The Hazards of Hemp in 2020
If history is prologue than the 2019 hemp harvest has much to say about the future of hemp in the United States. Let's take Oregon for example. Oregon went from 11,000 acres of hemp planted in 2018 to more than 60,000 acres in 2019. Jackson County was the largest producer of any county in the state at 8,500 acres. That kind of growth is not sustainable and as a consequence, many farmers saw their prospects in the market come crashing down with at least four suicides, acres of hemp wiped out by mold, and other catastrophes. Thus, turning “fields of dreams” into waking nightmares.
Hemp farmers have faced many challenges this past year. The simple act of inadequately planning for their harvest resulted in many farmers leaving acres and acres of abandoned and rotting hemp behind. This is a stark testament to the growers who went bust. Others saw old barns converted into makeshift drying sheds for their crops go up in flames.
Other problems encountered by hemp farmers this past season included labor shortages and lack of supplies, drying facilities, and processing facilities. One grower, who had harvested 8 acres and had been drying it in makeshift drying sheds, lost 80% to mold after it rained because the grower hadn’t use dehumidifiers to control the moisture.
I estimate that more than 50% of the hemp growers will likely call it quits by the end of this season. Those individuals who had no business farming experience, let alone experience farming hemp, thought they could do it better and have failed. Rest assured, the market will settle down, stabilized, and mature as more specialized equipment for harvesting and processing hemp is developed and as more large scale processing facilities are brought online. Once this takes place, individuals will be able to convert hemp into valuable extracts.
Despite the challenges faced by growers in 2019, many managed to make profits this season as more experienced hemp farmers realized the steps they needed to take to scale up and prepare to face a new challenge in 2020, one that may prove even more demanding. This past October, the United States Department of Agriculture proposed new rules which would make it even more difficult for hemp farmers to grow existing strains. Proposed regulations will require using a different testing method than had been used by most hemp farmers. This new testing method will effectively redefine industrial hemp in practice.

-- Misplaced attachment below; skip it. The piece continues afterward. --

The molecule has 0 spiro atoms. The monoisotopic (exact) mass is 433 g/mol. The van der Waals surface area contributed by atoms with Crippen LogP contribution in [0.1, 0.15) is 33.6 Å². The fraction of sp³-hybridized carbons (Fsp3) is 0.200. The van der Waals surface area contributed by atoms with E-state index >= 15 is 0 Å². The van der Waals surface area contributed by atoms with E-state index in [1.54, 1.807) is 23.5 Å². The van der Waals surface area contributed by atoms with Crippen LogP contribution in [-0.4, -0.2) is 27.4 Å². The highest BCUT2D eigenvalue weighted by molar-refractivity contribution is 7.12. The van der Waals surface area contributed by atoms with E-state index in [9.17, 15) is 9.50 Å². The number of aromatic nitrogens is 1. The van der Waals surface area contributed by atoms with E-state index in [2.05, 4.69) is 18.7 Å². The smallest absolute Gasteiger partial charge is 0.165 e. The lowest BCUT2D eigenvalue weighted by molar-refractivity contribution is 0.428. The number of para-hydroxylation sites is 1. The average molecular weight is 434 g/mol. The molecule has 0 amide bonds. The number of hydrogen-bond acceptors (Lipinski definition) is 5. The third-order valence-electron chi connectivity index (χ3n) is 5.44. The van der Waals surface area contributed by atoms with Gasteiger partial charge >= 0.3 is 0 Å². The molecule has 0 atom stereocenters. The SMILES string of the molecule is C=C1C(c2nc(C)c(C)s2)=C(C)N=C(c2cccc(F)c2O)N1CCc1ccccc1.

The 2018 Farm Bill defined industrial hemp as the plant cannabis sativa L. having less than 0.3% Delta-9 THC. By excluding THCA (THC acid), farmers were able to more easily to stay within the 0.3% THC limit. Currently, the 0.3% THC level is determined by taking samples from an entire plant within 30-45 days of harvest and having them tested by licensed cannabis testing laboratories. The proposed new rules would require testing buds on top of the plants close to harvest time, and the tests would have to be conducted at a DEA-approved laboratory. These changes will make it more difficult and expensive for farmers to comply with the regulations, making them more likely to face fines and see their entire crops destroyed for exceeding the 0.3% THC limit.
Many growers thought they could scale up their production without fully considering the hard costs of preparing a field, harvesting it, and processing it into an extract. Instead of calculating $8,000 to $20,000 an acre to prepare a field, many growers thought they could do it for less than $5,000 an acre. And then there’s another $15,000 to $25,000 per acre to harvest and process the plants into an extract.
Despite the challenges faced by farmers this year and the fact that more than 50% who grew this year may not grow again next year, it is likely that a new crop of farmers, motivated by the clarity of new rules and regulations, will enter the market next year. Next year, 2020, may be a transformative year for the US industrial hemp industry. With the final adoption of proposed USDA regulations coming just in time for the spring 2020 planting, we are bound to see another wave of hopeful hemp farmers, perhaps sobered by the lessons learned in 2019, but likely no less discouraged. With more harvesting, processing, and extraction capacity coming to the market in 2020 we will likely see fewer bottlenecks at harvest time and more opportunities for retailers and brands to enter the CBD market at a lower risk. 2020 may just be another banner year for USA hemp!